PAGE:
Blogging, or: Abraham

Once upon- 

            he cared- what they thought of him,
Wrenching- at him- soul and limb;
  Oh- how things changed;
And the days, of course, as they ran their course,
Only saw things go- from bad to worse;
  All became more estranged;
Then came a day- he was faced with death
(Though he wasn't there for love's last breath);
  Darkness- swallowed- his light;
'Safe' and 'simple' broke, something black awoke,
  Fingers- aching to write

All the prose he wrote- and the poetry,
Available to friends and family,
  provided- release;
He wrote long and short- and slow and fast,
Uncovered
            some of- his own truth at last;
  Mind and heart wouldn't cease;
Language took him- far away from grief,
Daily blown- and battered like a leaf,
  He kept at this, day and night;
How, he couldn't say; kept the tears away,
  Couldn't fake what he'd write

Rejecting tweets, soundbites and Instagram,
He welcomed
            meaning in- like Abraham
  Would invite his guests;
Arguing with God- about beliefs
Brought him
            no small amount of relief,
  He was granted some rest;
And there arose long buried memories;
Breaking past thin mental boundaries,
  Strange fancies took flight;
Down upon his knees, whispering- God please,
  Please- make it alright

Today, for d’Verse’s “Open Link Night”, I’d like to share a poem that I wrote about ½-a-year ago, only a couple months after creating this blog.

54 thoughts on “Blogging, or: Abraham”

  1. Writing is such a release and also does allow us to process our emotions as you so aptly describe in this piece. I sense a revelation at the end but not an easy one I feel. Interesting and haunting write!

  2. Wow! This is stunning. It reminds me a little bit of Henry Wadsworth Longfellow with the writing style, I think. 😀

  3. I can feel your pain of loss all through this David. The loss of your father has really taken its toll on you. I hope your writing becomes your therapy and gives you peace.
    Dwight

  4. In addition to being carefully crafted, this piece shows the writer’s journey of discovery and pain, followed by more discovery and pain. Writers are brave. Beautiful and honest poem, David.

      1. David, that IS very interesting! Do you have anything in Jewish tradition about “the way”? The way it talked about a lot in philosophical daoism. Dao actually means way.

        1. Lisa,

          Yes – absolutely!

          There are a couple of related concepts in Judaism. First, when somebody strives to live his/her life according to religious law, that is called “being on THE WAY” – and when one ceases to be religious, one is called “off THE WAY”. (“WAY” = “DEREKH”)

          Secondly, the religious law itself is called “HALAKHA” which literally translates to “THE WALKING”. So one follows “HALAKHA” to stay on “THE WAY.”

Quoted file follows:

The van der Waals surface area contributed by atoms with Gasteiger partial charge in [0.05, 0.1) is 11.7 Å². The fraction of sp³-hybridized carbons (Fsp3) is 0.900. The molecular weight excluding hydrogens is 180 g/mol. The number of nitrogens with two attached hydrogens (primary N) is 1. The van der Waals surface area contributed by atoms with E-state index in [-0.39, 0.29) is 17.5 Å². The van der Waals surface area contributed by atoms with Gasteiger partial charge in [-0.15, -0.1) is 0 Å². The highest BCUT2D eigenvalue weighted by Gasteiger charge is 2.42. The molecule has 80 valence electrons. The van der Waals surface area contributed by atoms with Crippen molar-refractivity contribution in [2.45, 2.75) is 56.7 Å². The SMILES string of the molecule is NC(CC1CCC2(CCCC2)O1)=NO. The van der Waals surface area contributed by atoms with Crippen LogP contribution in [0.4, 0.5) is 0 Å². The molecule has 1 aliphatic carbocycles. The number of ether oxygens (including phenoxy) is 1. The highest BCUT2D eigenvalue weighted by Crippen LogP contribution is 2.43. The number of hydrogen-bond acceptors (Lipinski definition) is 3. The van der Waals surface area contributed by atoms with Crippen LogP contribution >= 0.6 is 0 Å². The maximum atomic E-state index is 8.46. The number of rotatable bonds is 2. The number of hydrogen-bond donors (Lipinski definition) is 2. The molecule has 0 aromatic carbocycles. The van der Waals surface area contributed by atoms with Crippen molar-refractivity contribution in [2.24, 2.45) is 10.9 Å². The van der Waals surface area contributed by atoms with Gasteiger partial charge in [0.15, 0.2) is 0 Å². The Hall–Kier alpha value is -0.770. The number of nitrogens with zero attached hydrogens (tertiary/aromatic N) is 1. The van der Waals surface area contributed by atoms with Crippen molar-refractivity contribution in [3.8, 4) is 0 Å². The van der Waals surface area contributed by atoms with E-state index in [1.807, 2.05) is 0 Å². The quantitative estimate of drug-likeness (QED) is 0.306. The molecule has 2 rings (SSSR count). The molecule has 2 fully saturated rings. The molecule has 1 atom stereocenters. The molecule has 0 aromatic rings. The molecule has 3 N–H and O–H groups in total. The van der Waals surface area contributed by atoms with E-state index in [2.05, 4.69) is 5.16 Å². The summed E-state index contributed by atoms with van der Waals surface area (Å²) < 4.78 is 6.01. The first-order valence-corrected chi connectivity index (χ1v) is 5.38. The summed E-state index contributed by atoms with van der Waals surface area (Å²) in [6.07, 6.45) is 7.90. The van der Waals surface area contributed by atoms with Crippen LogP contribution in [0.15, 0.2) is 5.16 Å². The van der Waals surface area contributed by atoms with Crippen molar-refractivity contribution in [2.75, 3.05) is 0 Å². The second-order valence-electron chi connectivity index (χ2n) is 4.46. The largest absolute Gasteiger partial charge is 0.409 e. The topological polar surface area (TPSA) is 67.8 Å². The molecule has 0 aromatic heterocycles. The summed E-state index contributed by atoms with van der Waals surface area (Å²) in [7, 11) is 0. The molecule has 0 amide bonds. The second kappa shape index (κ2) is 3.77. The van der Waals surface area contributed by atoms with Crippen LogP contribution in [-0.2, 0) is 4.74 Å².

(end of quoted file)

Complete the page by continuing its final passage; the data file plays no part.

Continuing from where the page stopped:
Much love,
          David

        2. I’m not surprised. Joseph Campbell believed that all belief systems are saying the same thing but using different words. At least the ones with good intent! Thanks for the lesson, David.

  5. David, David, David… I enjoy the depth of your poetry. Tragedies can open that side to us which we never even knew. Do stay blessed. ❤️❤️

  6. This is so beautiful! I love the poignancy with which this poem is penned 💝

  7. I enjoyed the rhyming and wordplay in this poem, David, the sense of disjointedness in the opening stanza and the way it shifts and pivots on ‘something black awoke, / Fingers- aching to write’ and then the words begin to flow with only a few hyphenated hesitations. The release is tangible. I love the lines:
    ‘He wrote long and short- and slow and fast,
    Uncovered
    some of- his own truth at last;
    Mind and heart wouldn’t cease;
    Language took him- far away from grief,
    Daily blown- and battered like a leaf’.

  8. I hope the release you sought when you wrote this, did come in some measure. Writing bares our soul if we let it flow and also heals it. Hugs, David.

  9. Writing helps us discover ourselves and how to inhabit the world in which we find ourselves. This reminds me both of the process of living that is “Fiddler on the Roof”–arguing with God and persevering–and “Waiting for Godot””–I can’t go on, I must go on. And so we must. (K)

      1. Honestly you are way braver than me. Way, way braver. I tried sharing with my family at first (before blogging, I used to write long group emails… literally decades ago…) but eventually I wanted a community with feedback… and I used a semi-pseudo to feel more free, because I was so blocked, creatively… and the poems I showed to my family as an adult were not well received… so I did it this way. But I think it was a necessary part of my process… things are always changing. Anyway, kudos… your heart is beautiful.

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